He barely had time to register the thought.
This was it. The moment.
“Go,” he said.
The defending capes moved in. Foil slid down, her cleats digging into the surface of the building to afford her some drag, then leaped off to stab a Crimson through the skull.
Tecton jumped. His intact piledriver-gauntlet punched the ground, breaking his fall by making the surface almost fluid.
He struck the ground again, and the shockwave destabilized every one of the Nine in the enclosed area.
Foil threw darts, killing two more.
Parian’s stuffed creation landed atop Hookwolf’s head, and the two dogs used the opportunity to leap down.
Jack’s defending group of minions was thin at best. The one atop Hookwolf moved to stand-
And was promptly shredded as Hookwolf stirred into action. He shook, and the illusion was turned into a cloud of smoke, billowing out towards Foil, Tecton and the dogs. The two young capes staggered back, covering their noses and mouths.
“Where’s Jack?” Golem asked. His entire body ached, and a heavy feeling, like a bruise multiplied in intensity a thousand times over, had settled in his abdomen, making it hard to breathe. “Left or right?”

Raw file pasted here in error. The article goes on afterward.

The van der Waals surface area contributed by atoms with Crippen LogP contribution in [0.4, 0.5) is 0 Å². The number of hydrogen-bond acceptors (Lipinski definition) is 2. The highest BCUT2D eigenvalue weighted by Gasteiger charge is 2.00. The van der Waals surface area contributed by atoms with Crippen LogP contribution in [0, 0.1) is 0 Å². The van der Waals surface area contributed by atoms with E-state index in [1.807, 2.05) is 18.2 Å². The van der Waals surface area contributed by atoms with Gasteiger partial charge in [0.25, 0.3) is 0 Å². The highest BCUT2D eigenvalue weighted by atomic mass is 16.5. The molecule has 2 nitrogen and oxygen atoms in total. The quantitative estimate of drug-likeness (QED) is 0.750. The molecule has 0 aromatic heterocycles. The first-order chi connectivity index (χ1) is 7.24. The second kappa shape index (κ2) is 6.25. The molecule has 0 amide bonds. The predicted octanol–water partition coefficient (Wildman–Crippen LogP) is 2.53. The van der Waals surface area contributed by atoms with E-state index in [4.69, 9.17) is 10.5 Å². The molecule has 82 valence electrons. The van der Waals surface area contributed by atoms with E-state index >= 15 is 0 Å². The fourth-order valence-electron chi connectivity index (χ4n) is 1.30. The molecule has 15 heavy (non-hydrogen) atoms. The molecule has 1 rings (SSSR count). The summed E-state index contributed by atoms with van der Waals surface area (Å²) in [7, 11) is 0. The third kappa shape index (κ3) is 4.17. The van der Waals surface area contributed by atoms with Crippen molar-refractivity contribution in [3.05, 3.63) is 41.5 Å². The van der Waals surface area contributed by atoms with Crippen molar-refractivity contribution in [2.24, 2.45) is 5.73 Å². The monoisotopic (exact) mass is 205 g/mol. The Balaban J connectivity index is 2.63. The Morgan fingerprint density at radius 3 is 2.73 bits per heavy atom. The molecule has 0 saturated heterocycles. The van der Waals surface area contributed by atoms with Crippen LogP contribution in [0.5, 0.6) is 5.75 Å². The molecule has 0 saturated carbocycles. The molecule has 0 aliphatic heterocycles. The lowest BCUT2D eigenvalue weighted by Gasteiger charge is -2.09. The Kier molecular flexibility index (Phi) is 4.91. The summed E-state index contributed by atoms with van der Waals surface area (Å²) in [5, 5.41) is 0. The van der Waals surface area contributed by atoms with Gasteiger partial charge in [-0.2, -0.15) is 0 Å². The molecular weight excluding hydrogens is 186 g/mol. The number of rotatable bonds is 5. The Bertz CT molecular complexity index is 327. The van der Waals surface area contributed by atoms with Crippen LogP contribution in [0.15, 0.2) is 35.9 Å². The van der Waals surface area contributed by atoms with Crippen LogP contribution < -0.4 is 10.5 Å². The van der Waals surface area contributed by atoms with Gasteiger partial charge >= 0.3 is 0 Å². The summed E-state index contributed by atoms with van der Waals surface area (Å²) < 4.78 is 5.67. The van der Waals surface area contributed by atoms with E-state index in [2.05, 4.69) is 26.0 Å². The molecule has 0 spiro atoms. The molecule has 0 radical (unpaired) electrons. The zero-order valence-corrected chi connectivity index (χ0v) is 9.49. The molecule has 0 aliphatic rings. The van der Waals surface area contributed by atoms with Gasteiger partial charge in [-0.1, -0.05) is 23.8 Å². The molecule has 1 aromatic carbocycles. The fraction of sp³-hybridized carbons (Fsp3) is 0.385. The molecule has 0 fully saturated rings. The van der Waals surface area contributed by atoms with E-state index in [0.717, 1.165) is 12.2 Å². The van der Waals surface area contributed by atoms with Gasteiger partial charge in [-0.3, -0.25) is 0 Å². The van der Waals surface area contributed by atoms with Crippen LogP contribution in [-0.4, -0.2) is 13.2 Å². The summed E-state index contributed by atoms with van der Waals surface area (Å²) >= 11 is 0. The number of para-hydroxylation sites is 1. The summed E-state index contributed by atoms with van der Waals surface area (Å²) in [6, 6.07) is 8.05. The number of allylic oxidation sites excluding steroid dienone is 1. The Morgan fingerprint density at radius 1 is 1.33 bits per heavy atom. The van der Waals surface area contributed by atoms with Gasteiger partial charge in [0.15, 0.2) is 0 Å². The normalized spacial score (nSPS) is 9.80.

He turned, moving towards the edge of the rooftop. A Hatchet Face, Breed, Cherish and King made their way towards the entrance of the alley. Golem created hands to block their path.
The Hatchet Face raised his axe, then chopped at the hand. It cut a gouge into it.
Golem created a large hand at the roof’s edge, then pushed it off, dropping it straight onto the two villains.
The concrete fist shattered into pieces. Impossible amounts of dust billowed out from the hit.
Did I get him?
No. The Hatchet Face marched on, pushing at the hand and shoving it down.
On the other end of the alley, Hookwolf’s body of whirling, scraping blades altered, becoming more shapeless. No legs, no arms. Just a blob.
A blob capable of moving with surprising speed. It leaped up onto a building face, then dropped down towards Foil.